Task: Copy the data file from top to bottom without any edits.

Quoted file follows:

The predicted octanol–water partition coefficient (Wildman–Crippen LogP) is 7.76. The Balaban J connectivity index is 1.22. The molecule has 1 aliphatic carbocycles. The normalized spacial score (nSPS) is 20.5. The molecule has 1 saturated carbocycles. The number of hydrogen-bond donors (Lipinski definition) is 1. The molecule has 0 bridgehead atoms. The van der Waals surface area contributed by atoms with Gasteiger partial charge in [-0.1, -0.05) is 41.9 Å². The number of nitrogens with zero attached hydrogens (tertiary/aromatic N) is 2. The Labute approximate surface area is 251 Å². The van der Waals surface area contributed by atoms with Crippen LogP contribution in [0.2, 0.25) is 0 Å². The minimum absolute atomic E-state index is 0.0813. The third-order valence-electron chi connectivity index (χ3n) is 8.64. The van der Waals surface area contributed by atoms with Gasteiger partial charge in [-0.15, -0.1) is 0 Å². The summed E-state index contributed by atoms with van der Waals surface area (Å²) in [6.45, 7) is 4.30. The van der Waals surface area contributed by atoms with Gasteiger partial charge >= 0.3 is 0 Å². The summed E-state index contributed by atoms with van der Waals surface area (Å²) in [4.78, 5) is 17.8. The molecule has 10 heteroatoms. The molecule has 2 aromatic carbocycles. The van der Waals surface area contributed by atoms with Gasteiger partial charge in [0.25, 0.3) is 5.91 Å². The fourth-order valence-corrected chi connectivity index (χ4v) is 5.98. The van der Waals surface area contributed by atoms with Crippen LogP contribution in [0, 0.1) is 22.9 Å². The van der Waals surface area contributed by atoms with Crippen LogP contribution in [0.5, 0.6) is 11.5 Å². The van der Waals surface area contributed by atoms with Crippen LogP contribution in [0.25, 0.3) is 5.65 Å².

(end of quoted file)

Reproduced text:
The predicted octanol–water partition coefficient (Wildman–Crippen LogP) is 7.76. The Balaban J connectivity index is 1.22. The molecule has 1 aliphatic carbocycles. The normalized spacial score (nSPS) is 20.5. The molecule has 1 saturated carbocycles. The number of hydrogen-bond donors (Lipinski definition) is 1. The molecule has 0 bridgehead atoms. The van der Waals surface area contributed by atoms with Gasteiger partial charge in [-0.1, -0.05) is 41.9 Å². The number of nitrogens with zero attached hydrogens (tertiary/aromatic N) is 2. The Labute approximate surface area is 251 Å². The van der Waals surface area contributed by atoms with Crippen LogP contribution in [0.2, 0.25) is 0 Å². The minimum absolute atomic E-state index is 0.0813. The third-order valence-electron chi connectivity index (χ3n) is 8.64. The van der Waals surface area contributed by atoms with Gasteiger partial charge in [-0.15, -0.1) is 0 Å². The summed E-state index contributed by atoms with van der Waals surface area (Å²) in [6.45, 7) is 4.30. The van der Waals surface area contributed by atoms with Gasteiger partial charge >= 0.3 is 0 Å². The summed E-state index contributed by atoms with van der Waals surface area (Å²) in [4.78, 5) is 17.8. The molecule has 10 heteroatoms. The molecule has 2 aromatic carbocycles. The van der Waals surface area contributed by atoms with Gasteiger partial charge in [0.25, 0.3) is 5.91 Å². The fourth-order valence-corrected chi connectivity index (χ4v) is 5.98. The van der Waals surface area contributed by atoms with Crippen LogP contribution in [0, 0.1) is 22.9 Å². The van der Waals surface area contributed by atoms with Crippen LogP contribution in [0.5, 0.6) is 11.5 Å². The van der Waals surface area contributed by atoms with Crippen LogP contribution in [0.25, 0.3) is 5.65 Å².